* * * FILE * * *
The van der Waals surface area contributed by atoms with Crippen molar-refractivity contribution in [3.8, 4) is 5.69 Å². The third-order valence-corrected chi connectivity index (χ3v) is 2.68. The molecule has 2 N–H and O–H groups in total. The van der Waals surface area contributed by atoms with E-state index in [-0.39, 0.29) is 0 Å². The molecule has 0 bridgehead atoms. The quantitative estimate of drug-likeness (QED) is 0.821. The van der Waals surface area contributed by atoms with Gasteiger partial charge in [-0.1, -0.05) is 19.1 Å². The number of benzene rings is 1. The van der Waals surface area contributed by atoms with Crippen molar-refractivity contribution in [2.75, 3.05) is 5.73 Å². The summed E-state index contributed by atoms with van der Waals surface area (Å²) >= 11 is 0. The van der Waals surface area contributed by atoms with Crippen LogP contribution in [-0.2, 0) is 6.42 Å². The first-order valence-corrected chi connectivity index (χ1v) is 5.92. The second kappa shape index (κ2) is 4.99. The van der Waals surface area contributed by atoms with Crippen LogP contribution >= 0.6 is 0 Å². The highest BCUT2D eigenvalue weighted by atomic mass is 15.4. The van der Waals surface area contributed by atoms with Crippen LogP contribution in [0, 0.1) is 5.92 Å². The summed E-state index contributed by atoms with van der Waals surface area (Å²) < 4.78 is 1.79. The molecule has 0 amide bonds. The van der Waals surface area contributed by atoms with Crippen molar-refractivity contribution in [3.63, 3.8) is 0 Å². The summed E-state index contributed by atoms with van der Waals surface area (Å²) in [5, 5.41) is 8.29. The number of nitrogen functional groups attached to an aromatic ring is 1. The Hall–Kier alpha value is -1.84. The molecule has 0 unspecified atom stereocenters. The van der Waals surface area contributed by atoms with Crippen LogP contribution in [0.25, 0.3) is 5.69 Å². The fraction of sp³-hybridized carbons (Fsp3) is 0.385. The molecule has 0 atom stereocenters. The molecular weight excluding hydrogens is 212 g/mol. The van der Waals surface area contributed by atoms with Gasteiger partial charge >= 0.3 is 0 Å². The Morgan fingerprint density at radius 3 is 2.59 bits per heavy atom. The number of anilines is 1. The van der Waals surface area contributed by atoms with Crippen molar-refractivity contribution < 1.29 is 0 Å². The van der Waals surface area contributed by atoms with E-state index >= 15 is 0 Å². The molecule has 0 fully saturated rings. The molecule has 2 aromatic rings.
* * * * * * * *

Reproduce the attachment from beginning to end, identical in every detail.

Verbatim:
The van der Waals surface area contributed by atoms with Crippen molar-refractivity contribution in [3.8, 4) is 5.69 Å². The third-order valence-corrected chi connectivity index (χ3v) is 2.68. The molecule has 2 N–H and O–H groups in total. The van der Waals surface area contributed by atoms with E-state index in [-0.39, 0.29) is 0 Å². The molecule has 0 bridgehead atoms. The quantitative estimate of drug-likeness (QED) is 0.821. The van der Waals surface area contributed by atoms with Gasteiger partial charge in [-0.1, -0.05) is 19.1 Å². The number of benzene rings is 1. The van der Waals surface area contributed by atoms with Crippen molar-refractivity contribution in [2.75, 3.05) is 5.73 Å². The summed E-state index contributed by atoms with van der Waals surface area (Å²) >= 11 is 0. The van der Waals surface area contributed by atoms with Crippen LogP contribution in [-0.2, 0) is 6.42 Å². The first-order valence-corrected chi connectivity index (χ1v) is 5.92. The second kappa shape index (κ2) is 4.99. The van der Waals surface area contributed by atoms with Crippen LogP contribution >= 0.6 is 0 Å². The highest BCUT2D eigenvalue weighted by atomic mass is 15.4. The van der Waals surface area contributed by atoms with Crippen LogP contribution in [0, 0.1) is 5.92 Å². The summed E-state index contributed by atoms with van der Waals surface area (Å²) < 4.78 is 1.79. The molecule has 0 amide bonds. The van der Waals surface area contributed by atoms with Crippen molar-refractivity contribution in [3.63, 3.8) is 0 Å². The summed E-state index contributed by atoms with van der Waals surface area (Å²) in [5, 5.41) is 8.29. The number of nitrogen functional groups attached to an aromatic ring is 1. The Hall–Kier alpha value is -1.84. The molecule has 0 unspecified atom stereocenters. The van der Waals surface area contributed by atoms with Crippen LogP contribution in [0.25, 0.3) is 5.69 Å². The fraction of sp³-hybridized carbons (Fsp3) is 0.385. The molecule has 0 atom stereocenters. The molecular weight excluding hydrogens is 212 g/mol. The van der Waals surface area contributed by atoms with Gasteiger partial charge >= 0.3 is 0 Å². The Morgan fingerprint density at radius 3 is 2.59 bits per heavy atom. The number of anilines is 1. The van der Waals surface area contributed by atoms with Crippen molar-refractivity contribution < 1.29 is 0 Å². The van der Waals surface area contributed by atoms with E-state index >= 15 is 0 Å². The molecule has 0 fully saturated rings. The molecule has 2 aromatic rings.